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Enzymes.docx

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Department
Biochemistry
Course
BIOCHEM 2EE3
Professor
Xudong Zhu
Semester
Fall

Description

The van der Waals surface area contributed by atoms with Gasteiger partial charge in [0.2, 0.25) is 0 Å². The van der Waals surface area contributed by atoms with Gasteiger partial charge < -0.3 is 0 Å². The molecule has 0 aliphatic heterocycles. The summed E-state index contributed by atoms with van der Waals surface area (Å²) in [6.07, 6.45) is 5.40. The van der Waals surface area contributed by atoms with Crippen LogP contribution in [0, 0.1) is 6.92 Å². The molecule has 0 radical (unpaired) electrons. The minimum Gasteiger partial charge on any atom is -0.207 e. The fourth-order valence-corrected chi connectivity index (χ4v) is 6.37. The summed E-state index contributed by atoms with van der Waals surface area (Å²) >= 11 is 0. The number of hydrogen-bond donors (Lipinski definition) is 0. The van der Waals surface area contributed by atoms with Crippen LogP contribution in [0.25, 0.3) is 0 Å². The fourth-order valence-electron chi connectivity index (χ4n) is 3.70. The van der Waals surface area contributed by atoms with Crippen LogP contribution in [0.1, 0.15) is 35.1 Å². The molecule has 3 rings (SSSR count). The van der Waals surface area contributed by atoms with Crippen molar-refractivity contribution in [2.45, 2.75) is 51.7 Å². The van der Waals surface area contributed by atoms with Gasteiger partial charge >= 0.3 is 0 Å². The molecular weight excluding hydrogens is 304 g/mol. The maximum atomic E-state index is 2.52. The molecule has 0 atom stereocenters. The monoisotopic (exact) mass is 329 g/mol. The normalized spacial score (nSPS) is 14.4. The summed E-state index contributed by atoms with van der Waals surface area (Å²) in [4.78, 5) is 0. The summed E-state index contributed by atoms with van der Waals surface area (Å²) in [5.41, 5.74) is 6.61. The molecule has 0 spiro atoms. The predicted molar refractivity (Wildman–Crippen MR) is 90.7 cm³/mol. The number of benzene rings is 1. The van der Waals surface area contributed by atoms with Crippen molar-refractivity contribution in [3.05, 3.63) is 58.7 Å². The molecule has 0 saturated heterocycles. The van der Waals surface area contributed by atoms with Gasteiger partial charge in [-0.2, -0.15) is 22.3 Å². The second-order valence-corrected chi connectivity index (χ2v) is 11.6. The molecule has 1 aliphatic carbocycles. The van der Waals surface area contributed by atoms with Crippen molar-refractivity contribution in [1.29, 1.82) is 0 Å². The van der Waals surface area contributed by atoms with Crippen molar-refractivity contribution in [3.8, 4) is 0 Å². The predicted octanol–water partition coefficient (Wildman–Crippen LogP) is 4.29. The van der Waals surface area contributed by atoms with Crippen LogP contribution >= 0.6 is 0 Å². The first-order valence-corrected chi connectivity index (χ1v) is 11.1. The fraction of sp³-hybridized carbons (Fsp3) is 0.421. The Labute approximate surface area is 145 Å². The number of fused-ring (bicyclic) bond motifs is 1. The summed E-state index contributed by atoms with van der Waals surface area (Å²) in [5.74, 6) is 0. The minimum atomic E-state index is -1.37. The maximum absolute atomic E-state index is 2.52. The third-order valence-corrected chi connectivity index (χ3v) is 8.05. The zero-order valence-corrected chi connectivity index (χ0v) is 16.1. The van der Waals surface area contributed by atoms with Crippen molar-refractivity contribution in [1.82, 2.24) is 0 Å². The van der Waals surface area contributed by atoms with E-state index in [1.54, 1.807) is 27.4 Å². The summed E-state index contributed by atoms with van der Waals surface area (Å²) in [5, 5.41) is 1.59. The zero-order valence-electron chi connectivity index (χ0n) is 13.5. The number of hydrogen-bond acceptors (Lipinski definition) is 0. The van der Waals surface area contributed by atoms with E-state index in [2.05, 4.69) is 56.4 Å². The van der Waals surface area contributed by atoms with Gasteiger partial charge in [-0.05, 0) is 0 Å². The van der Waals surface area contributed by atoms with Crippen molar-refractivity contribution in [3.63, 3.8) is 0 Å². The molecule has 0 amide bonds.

Unit 7: Enzymes - Enzymes do not change equilibrium - they change kinetics. - Binding forces holding an enzyme and substrate together can be ionic, electrostatic, hydrophobic, or some combination. Covalent bonds are less common because they require more energy and release is more difficult. - Potential energy is stored in bonds, enzymes work to reconfigure bonds to get them to the most stable conformation and you get the potential energy out. - Transition state  activation energy between relatively unstable molecule and the more stable. - G  Free energy. - Stability difference is G. Size of the mountain that must be overcome is difference between G and transition state (‡). Backwards hill is starting from the product going to reactant, but typically the hill will be bigger. - Transition state is distorted and doesn’t look like either of the reactant or products. - Catalyst will make the reaction go faster by PROMOTING the transition state, or LOWERING the activation energy. Q: how is this catalyst lowering the energy? o Provide a surface for binding. o Catalyses hydrogen by added onto double bounded carbon by sticking to the surface. (versus floating around in air). o Entropy is reduced, they are not in three dimensions they are in two. Much more likely to find each other. o Promoting bond formation by making things less spread out and by promoting the transition state. - Enzymes are protein catalysts (2/3) (no metal at all, just collections of amino acids). Amino acid residues are brought together and interact with the substrate to directly lower transition state. Have sites that bind and react and provide some kind of surface that catalyzes the reaction. - Sometimes an active site can bind more than one substrate. Because enzymes work by contact, you can narrow down where the active site must be. - EX: Enzyme ribonuclease binds the nucleotide uracil using hydrogen bonds. Specificity: how does it bind? Forms 3 H bonds to uracil. The enzymes ability to bind to a substrate and only that substrate is specificity. - Enzymes can also use large metal atoms (1/3 of enzymes). EX. Cu for cytochrome oxidase. - Metal ions can be held by organic/metallorganics. - Coenzymes: unique structure that helps the enzyme work by making the “active site” more chemically reactive. Most are vitamins; whenever the cofactor is not a metal (NAD) - Cosubstrate: a noncovalently bound coenzyme - Prosthetic group: if the cofactor is covalently bond (literally stuck on) - Holoenzyme: an enzyme with its cofactors bound (whole) - Apoenzyme: an enzyme without its cofactors (empty) Enzyme Classifications: 1. Oxidoreductases: move electrons around (hydride ions or H atoms) (oxidation reduction) 2. Transferases: Group transfer reactions 3. Hydrolases: hydrolysis reactions (transfer functional groups to water) 1 4. Lyases: create double bonds by removing groups. Elimination of functional groups (usually H+ and O- to form a C=C double bond 5. Isomerases: Add isomerase. Transfer groups within molecules to yield isomeric forms. 6. Ligases: Forming bonds by condensation. Requires ATP hydrolysis to provide the energy - EC 1 number: the kind of reaction catalyzed by the enzyme (above) nd st - EC 2 rdmber: (1 subcndss) the atoms or bonds acted on by the enzyme - EC 3 number: (2 subclass) the enzyme type which catalyzes the specific reaction on the specific type of atom or bond - EC 4 number: Serial number for each enzyme in subclass 2. NOTE: type of reaction is what happens, reaction mechanism is how it happens. Catalytic Mechanisms: 1. Acid-base catalysis 2. Covalent catalysis 3. Metal ion catalysis 4. Proximity and orientation effects 5. Preferential binding of transition state complex General Acid-Base Catalysis / Specific Acid-Base Catalysis: - If an enzyme moves protons around, it takes place in acid base catalysis. Proton transfer lowers the free energy of a reaction’s transition state. - Acid form: has a proton on it (donor). Base form: accepts a proton - Side chains of amino acids Asp, Glu, His, Cys, Tyr and Lys have pK’s near physiological pH that allows them to acts as acid/base catalysts. - The catalytic activity is sensitive to pH which influences the protonation of side chains. Ex. RNase A acts as a proton donor and proton acceptor in cleaving RNA for hydrolysis. Covalent Catalysis - Accelerates reaction rates by forming catalyst-substrate covalent bond. - Enzyme has a nucleophile that attacks the substrate, forming a covalent bond with electrophile. - Always two steps. Enzyme must be unchanged, therefore you must break the covalent bond and release the other half of the molecule. - General hydrolysis reaction: Enzyme attacks one of the two sides of the bond. Ex. Acetoacetate to acetone via Schiff base intermediate Metal Ion Catalysis: - Transition metal ions within the active sites of enzymes are strongly bound to the enzyme. Alkali and alkaline earth metal ions are more loosely bound - Metal ions orient a substrate within the active size or neutralize a negative charge on the substrate. - Mg and P are the perfect match because their charges fit together. Mg fits between minuses on the phosphate. - Metals that can undergo redox changes (Mn and Fe ) act as redox catalysts. EX. Carbonic anhydrase uses zinc to hold a water molecule in attack position. o Zinc binds N (three arranged in just a way to bind the Zn enzyme). CO can reac2 with H O 2 Proximity and Substrate Orientation Catalysis: 2 - Important for biomolecular reactions. - 3D nature of active site allows two substrates to be oriented properly and brought into closer proximity than possible in bulk solution  allows it to occur more efficiently than when contact is random. Electrostatic/Ionic Catalysis: - When a charged substrate is guided to the active site by the charge distribution of the enzymes surface amino acids Ex. Anion superoxide interacts with positively charged amino acids on the surface of the enzyme superoxide dismutase. - An electrostatic interaction occurs between substrate and amino acids within the active site. - Chemical reactivity of the substrate is enhanced. Transition State Binding: - The charge distribution on the substrate complements the charge distribution on the enzyme’s active site. - The substrate is distorted until it can fit in the active site. This distorted substrate is the transition state. Ex. Lysozyme cleaving polysaccharides. Theory: - Change G value from G‡(uncat) to G‡(cat) - Conversion step  conversion is turned into product. Catalyze implies that there are three steps occurring. - Enzyme binds to substrate, substrate goes to product (transformation or actual catalyses), enzyme is released from product. - Activation energy for G‡(catalyzed) must be LESS THAN < G‡(uncatalyzed) - Three steps: E + S  ES  EP  E + P - Enzyme does not affect the overall equilibrium. (S  P) Kinetics are what is affected by the enzyme. Does not change HOW the bonds rearrange, rather how quickly they rearrange. - Catalysis only works in the middle, it does not work in the ends. The ground states of reactants and products do not change, only the transition states - Affect RATES not EQUILIBRIUM Rate Equations: - V: velocity of an equation - k: rate constant. tells you the rate, but is NOT the rate itself - First order kinetics: For S  P: V = k[S] o By varying concentrations you determine if it is first order or not - Second order kinetics: For S +1S 2 P: V = k[S1][S2] - G‡ is in k per molar units? you can directly convert the two. Another way of saying the rate constant. (logarithmic relationship) k will change a lot more than G - Rate enhancement: how much the k changes. o k(catalyzed)/k(uncatalyzed) Q: how to enzymes change the transition state? - They bind to the substrate, product and transition state. Will have a certain affinity for both, but also has a certain high affinity for the transition state 3 - Enzymes bind the transition state of the reaction to make it lower in energy  stabilize it and make it more likely to happen (thus reaction more likely to happen). Enzyme Action: - An enzyme that binds it substrate too well never changes the substrate, it ends up being a transport protein. - Something that is too complementary to its substrate will make it harder for the substrate to continue on to the product. - Myoglobin  sticks to oxygen and sits there, doesn’t do anything (will never change the substrate). - Enzyme must be complementary to transition state. Able to bind weakly at substrate, that pulls the substrate to the transition state (and beyond). - EX: DNA binding proteins. A protein that binds DNA but does not cut it  binds as a straight helix in its most stable form. - DNA endonucleases cut DNA after bending it. Cuts the DNA right near the middle of the bend. - Binding the transition state stabilizes it and lowers the G‡ - If you take the differences in k you get numbers around 60-100 kJ/mol needed for normally observed enzymatic rate enhancements. Entropy Reduction: - Enzymes can also work just by bringing things together. - Binding two things in the right orientation. - If you connect the two ends, you get a significant increase in rate. The two molecules can rotate but they are stuck together. Reducing the entropy/chaos. - You are not activating the groups - Reduce entropy/rotation further and the rate increases even more. Make the other ends more “solid” by decreasing potential rotations Enzyme Binding: - Some enzymes move when the substrate binds. The substrate bends the enzyme around itself.  Induced fit - Some enzymes are not flexible and have a structure binding site to match the substrate  lock and key Desolvation: - stripping water away to bind something - Water is around the substrate, and when it binds the surface of the enzyme and substrate must be desolvated before they can bind. - Allows the hydrophobic effect to work. Enzyme Kinetics: - Curve will never follow a straight line, the reaction will eventually even and flatten out. Slope starts off large positive, and then changes to zero. CONSTANTLY CHANGING. - When you mix 1uM substrate with enzyme and time how fast product is produced you get an initial line that starts to curve. - The lower the substrate, the slower the rate of reaction, and the less product you will have at equilibrium. (Equiilibrium changes depend on [S]) 4 Steady State: - In normal enzyme kinetics, the pre-steady state happens too fast to measure